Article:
FLATOW: If you got that old Crosley remember those Crosley, with the handle that opens up or any old refrigerator, because they were so energy inefficient in those days.

HEIST: Yes.

FLATOW: Just sitting there and running, I think it's probably one, along with the air conditioning system, which are not they're not running here in the winter time...

HEIST: Right.

FLATOW: ...is probably the single biggest user of electricity, right, in the house?

HEIST: In your house right now, if you have electric heat, that's probably it. And also your water heater. Those are the things...

FLATOW: Ah.

HEIST: ...that really suck up the energy.

FLATOW: And if we replacer our water heater, we get credit for that?

HEIST: You don't. If you replace it oh, you're testing me now. I think if you if it's a heat pump water heater...

FLATOW: Right.

HEIST: ...there are credits. But you might also qualify for some credits that vary by state. And you can find out if you can get that if your if there are credits in your state by going to the same website where they have a map, you click on your state and they'll tell you what is what qualifies. And I have to say, for my state, Pennsylvania, they ran out of money.

(Soundbite of laughter)

FLATOW: Because so many people who wanted to do this. Wow.

HEIST: So many people wanted to do it. They have a waiting list now for rebates. But I did go to my electricity provider and they also give rebates. And I've found that you can get, for instance, $50 back on a refrigerator, $75 back on a clothes washer, $10 back on a dehumidifier...

FLATOW: Mm-hmm.

HEIST: ...and a couple of other things. A programmable thermostat, they'll give you $50 back if you install one of those. And those just have to be Energy Star qualified.

FLATOW: Wow. And you can put that in yourself. And that's what's that's about it pays for itself...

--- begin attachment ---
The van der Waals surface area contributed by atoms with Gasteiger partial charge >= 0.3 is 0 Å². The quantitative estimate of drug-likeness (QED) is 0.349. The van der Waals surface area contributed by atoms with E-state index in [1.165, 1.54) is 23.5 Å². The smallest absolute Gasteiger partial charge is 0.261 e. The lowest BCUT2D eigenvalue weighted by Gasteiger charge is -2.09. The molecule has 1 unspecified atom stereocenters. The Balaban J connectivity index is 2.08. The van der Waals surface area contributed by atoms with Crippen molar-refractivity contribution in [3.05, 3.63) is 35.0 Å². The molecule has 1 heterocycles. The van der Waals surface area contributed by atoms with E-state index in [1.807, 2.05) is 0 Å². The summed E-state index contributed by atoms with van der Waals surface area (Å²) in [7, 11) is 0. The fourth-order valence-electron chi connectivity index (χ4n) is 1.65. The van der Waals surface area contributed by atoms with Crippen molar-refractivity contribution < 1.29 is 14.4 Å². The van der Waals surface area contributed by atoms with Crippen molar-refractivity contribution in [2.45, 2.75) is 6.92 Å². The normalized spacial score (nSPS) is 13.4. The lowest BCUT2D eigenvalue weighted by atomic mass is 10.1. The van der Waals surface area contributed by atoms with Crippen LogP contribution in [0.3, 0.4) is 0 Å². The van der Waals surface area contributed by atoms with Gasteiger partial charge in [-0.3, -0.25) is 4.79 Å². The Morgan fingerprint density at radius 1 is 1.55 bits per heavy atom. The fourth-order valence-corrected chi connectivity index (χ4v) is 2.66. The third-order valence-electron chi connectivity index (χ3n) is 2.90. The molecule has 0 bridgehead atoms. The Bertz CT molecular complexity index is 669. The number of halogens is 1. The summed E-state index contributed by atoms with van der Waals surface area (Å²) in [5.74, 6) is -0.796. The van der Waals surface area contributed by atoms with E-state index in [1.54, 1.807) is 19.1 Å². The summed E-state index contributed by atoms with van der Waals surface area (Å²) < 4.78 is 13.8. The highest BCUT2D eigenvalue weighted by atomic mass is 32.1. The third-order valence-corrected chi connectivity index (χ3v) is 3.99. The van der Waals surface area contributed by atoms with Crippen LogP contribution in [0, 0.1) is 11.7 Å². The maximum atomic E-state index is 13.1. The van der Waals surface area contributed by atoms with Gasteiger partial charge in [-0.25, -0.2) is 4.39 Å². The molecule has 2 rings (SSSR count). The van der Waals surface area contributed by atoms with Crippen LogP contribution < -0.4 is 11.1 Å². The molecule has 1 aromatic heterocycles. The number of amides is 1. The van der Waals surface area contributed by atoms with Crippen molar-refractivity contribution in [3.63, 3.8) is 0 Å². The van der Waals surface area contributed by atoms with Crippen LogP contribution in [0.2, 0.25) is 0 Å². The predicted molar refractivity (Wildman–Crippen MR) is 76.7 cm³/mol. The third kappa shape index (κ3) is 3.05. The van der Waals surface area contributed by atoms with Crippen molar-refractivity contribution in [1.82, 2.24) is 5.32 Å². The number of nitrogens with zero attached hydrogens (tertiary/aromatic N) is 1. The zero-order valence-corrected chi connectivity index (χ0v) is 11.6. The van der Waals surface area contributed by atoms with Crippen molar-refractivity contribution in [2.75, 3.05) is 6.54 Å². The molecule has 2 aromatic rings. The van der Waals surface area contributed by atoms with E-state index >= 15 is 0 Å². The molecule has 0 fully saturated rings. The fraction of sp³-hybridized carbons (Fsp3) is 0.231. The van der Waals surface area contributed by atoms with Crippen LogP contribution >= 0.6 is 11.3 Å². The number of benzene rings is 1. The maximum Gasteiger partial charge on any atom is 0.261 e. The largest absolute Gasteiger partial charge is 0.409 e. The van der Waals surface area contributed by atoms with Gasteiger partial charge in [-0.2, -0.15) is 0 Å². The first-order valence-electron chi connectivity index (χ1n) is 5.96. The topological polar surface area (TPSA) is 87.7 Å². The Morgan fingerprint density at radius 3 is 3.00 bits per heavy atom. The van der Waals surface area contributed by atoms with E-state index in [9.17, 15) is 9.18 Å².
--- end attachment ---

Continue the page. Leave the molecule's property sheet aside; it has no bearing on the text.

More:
HEIST: Right. That's about what they cost. I have priced them at a couple of the big lot stores and they cost between 30 and a hundred bucks, depending on how fancy. If you want it to be...

FLATOW: Right.

HEIST: ...different on the weekend...

FLATOW: Right, right.

HEIST: ...or just Mondays or Fridays.

FLATOW: But 50 bucks is a wash.

HEIST: Yeah.

FLATOW: And it's a wash. Now, for folks who are still buying those Christmas tree lights...

HEIST: Yeah.

FLATOW: ...can you save money there if you get the right kind of light?

HEIST: You can get LED lights now. And there I was looking at those the other day, and they are about 12 bucks for a string of 60. They used significantly less energy than the regular Christmas lights that we're used to. But they're expensive. You know, you're putting out some money up front, but they do use a lot less. And I think another added bonus to those is that they burn not hot.

FLATOW: Right.

HEIST: So they're not a fire hazard.

FLATOW: Mm-hmm. Anything else that people can do to lower their bills?

HEIST: Well, I brought you a present.

(Soundbite of laughter)

FLATOW: (unintelligible) a little...

HEIST: Happy Hanukah. (unintelligible)

(Soundbite of laughter)

FLATOW: It's a Kill A Watt...

HEIST: It's a Kill A WattEZ.

FLATOW: It's a electricity usage monitor. Oh, this is the thing you plug your appliance in.

HEIST: Right. You plug that into the wall, the Kill A Watt...

FLATOW: Right.

HEIST: ...and then you plug your appliance into the Kill A Watt. You program in how much you pay for electricity and it'll tell you how much it's costing you to run that thing...

FLATOW: Right.

HEIST: ...your laptop, your fan, your...

FLATOW: Because there's something draining all the time even when it's off, right?

HEIST: Well, you can check it.

FLATOW: Yeah.

HEIST: You can check it with the Kill A WattEZ plug it into there and see how much is it truly that when you leave that cell phone charger in the wall that it's, you know, contributing a lot to your energy bill? You can do a test.

FLATOW: Well, thank you very much, Annette.

HEIST: My pleasure.

FLATOW: I'm going to take this home and try it out tonight.

HEIST: Okay.

FLATOW: Senior producer Annette Heist, you can follow her blog. She is out there saving energy for us all, learning how to do it. Thanks a lot.

HEIST: You're welcome.